Culture’s effect on cognition

Levy’s research in Japan illustrated how in cultures that traditionally value older people, and appreciate the perspective they bring, many more live into their 90s and 100s with little physical or mental deterioration. A study of Chinese elders, for instance, revealed their memory to be equal to that of the younger generation.

Most inspiring, Levy shows that when people consciously change their negative ageist beliefs, they not only tend to live longer and more healthily, they can actually reverse cognitive decline and improve their memory function. Another powerful finding: less ageism equals less Alzheimer’s. Examples in “Breaking the Age Code” can help older adults prepare for, and live into, our “third acts” — the life stage after work or child-rearing.

Learn more: Yes, ageism is actually bad for your brain. Here’s how to reverse it.

Contrary to popular belief and expectation, research suggests life improves with age for many people, sometimes referred to as the “Happiness U-curve.” We are more content, better able to enjoy the moment and less afraid.

If this is so, why do we approach aging with dread and work so hard to deny its progress? Why the billion-dollar industries designed to both motivate and fulfill people’s desire to look younger? Why do commercials treat aging and turning into our parents as if that’s a bad thing? Clearly, they work because they trigger fear of being or looking old to sell their products. It’s therefore useful — and possibly much cheaper — to know that these fears are culturally induced, not decreed by aging itself.

At the same time, many people expect medical advancements to extend the lifespan of many, thus all the hand-wringing about our aging population. Which brings us to the great paradox: no matter how apprehensive they may be, nobody wants to die young. “Ageism,” as Applewhite points out, “is prejudice against our future selves.”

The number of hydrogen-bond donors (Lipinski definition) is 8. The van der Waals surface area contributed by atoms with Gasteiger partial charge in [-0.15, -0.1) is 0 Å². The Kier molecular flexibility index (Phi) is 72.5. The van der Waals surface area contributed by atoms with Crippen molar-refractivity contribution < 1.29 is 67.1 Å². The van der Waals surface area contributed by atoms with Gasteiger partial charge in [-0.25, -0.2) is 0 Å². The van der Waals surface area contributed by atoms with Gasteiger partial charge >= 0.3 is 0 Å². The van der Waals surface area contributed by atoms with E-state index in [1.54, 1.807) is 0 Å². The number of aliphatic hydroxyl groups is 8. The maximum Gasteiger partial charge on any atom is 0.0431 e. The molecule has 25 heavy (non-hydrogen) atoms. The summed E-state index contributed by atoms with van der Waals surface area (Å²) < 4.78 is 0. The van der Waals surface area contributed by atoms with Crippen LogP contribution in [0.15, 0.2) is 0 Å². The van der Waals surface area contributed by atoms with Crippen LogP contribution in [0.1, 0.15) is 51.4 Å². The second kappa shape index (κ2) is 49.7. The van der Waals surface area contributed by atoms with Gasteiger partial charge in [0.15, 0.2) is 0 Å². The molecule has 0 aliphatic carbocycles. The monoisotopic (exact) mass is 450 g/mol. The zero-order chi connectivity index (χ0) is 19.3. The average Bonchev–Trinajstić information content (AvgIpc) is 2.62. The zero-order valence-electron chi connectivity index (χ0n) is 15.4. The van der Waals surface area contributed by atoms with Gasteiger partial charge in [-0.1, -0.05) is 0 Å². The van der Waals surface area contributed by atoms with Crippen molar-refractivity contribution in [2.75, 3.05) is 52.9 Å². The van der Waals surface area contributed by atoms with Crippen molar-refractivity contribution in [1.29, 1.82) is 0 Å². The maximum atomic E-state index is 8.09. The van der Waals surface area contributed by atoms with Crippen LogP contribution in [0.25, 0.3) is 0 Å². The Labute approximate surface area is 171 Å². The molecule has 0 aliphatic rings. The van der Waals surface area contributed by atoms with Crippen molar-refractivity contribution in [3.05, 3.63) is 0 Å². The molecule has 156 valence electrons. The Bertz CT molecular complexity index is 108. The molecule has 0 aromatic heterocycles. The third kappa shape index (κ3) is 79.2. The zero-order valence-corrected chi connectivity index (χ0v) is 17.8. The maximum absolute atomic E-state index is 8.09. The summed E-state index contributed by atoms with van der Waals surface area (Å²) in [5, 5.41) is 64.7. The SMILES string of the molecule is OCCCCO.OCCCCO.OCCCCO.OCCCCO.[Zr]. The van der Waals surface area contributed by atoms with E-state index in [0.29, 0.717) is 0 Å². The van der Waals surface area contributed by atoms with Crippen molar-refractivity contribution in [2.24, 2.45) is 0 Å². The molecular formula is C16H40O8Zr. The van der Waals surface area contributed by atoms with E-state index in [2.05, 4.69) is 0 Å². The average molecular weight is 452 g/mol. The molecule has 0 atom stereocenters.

“The Race for Office,” New Yorker cover, Oct. 2, 2023.

New Yorker

Before we lay that prejudice to rest, we need to consider another issue that Applewhite points out as relevant in this discussion, which is that of ableism. Ageism and ableism are often conflated: In her blog Yo, Is This Ageist?, she points to the New Yorker cover of Oct. 2, 2023, entitled “The Race for Office.” The illustration shows Biden; Senate Minority Leader Mitch McConnell, also 81; former Speaker of the House Nancy Pelosi, 83; and President Trump, 77; using walkers in a footrace.

Our myth of individualism

“If these people actually used mobility aids, would that disqualify them for political office? In an ageist and ableist world, it might,” Applewhite writes.

No wonder politicians and regular folks work hard to hide any sign of disability, as if a need for help is a legitimate cause for shame or dismissal.

It’s not unnatural to worry about how our bodies and minds may change. But this bleeds into our particularly American mythos of rugged individualism, which is harmful as it creates prejudice against asking for help.

In reality we all need help throughout our lives; we are totally interdependent. How does this relate to the presidency? Who that person counts on for help, for the best expertise and who he or she collaborates with is vitally important — and such choices are a function of intelligence and experience.

Also see: Where Trump, Biden and Haley stand on capital gains, the child tax credit and other key tax questions

This is what we need from those who govern us, not that they be young lone rangers, but that they have the intelligence and humility to seek out the best information and support in decision-making. This is the model of democratic as opposed to autocratic leadership: decision-making may be a little slower but will be infused with greater wisdom.

Let’s remember that many of us will reach President Biden’s age — if we have not already. Hopefully we are or will be members of communities and families that will care for us as we care for them.

And, hopefully, we will be treated with more respect.

Anneke Campbell is a writer and community activist who has worked as a midwife, nurse, English professor, yoga teacher and death educator. She co-authored (with Thomas Linzey) “We the People: Stories from the Community Rights Movement in the U.S.“; and edited Nina Simons’ books, “Women Leading from the Heart,” and “Nature, Culture and the Sacred: One Woman Listens for Leadership.” Anneke co-produces and scripts videos for nonprofit organizations with her husband, Jeremy Kagan, and writes essays and articles while completing a memoir on the intersection of history and politics in her family’s life. 

This article is reprinted by permission from, ©2024 Twin Cities Public Television, Inc. All rights reserved.